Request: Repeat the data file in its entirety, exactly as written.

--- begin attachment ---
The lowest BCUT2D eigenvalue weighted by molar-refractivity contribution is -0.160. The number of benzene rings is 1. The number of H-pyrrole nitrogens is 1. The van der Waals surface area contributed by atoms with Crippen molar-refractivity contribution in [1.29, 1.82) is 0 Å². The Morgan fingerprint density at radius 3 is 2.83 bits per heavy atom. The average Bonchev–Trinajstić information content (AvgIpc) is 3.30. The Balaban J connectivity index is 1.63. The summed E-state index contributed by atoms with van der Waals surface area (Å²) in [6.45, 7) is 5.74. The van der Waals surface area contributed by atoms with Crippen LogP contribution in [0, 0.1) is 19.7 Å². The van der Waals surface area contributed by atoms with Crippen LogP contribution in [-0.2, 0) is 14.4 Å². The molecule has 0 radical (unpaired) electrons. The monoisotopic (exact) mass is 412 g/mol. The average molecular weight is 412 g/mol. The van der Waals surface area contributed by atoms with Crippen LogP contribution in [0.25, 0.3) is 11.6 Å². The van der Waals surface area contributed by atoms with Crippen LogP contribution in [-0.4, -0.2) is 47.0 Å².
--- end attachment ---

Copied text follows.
The lowest BCUT2D eigenvalue weighted by molar-refractivity contribution is -0.160. The number of benzene rings is 1. The number of H-pyrrole nitrogens is 1. The van der Waals surface area contributed by atoms with Crippen molar-refractivity contribution in [1.29, 1.82) is 0 Å². The Morgan fingerprint density at radius 3 is 2.83 bits per heavy atom. The average Bonchev–Trinajstić information content (AvgIpc) is 3.30. The Balaban J connectivity index is 1.63. The summed E-state index contributed by atoms with van der Waals surface area (Å²) in [6.45, 7) is 5.74. The van der Waals surface area contributed by atoms with Crippen LogP contribution in [0, 0.1) is 19.7 Å². The van der Waals surface area contributed by atoms with Crippen LogP contribution in [-0.2, 0) is 14.4 Å². The molecule has 0 radical (unpaired) electrons. The monoisotopic (exact) mass is 412 g/mol. The average molecular weight is 412 g/mol. The van der Waals surface area contributed by atoms with Crippen LogP contribution in [0.25, 0.3) is 11.6 Å². The van der Waals surface area contributed by atoms with Crippen LogP contribution in [-0.4, -0.2) is 47.0 Å².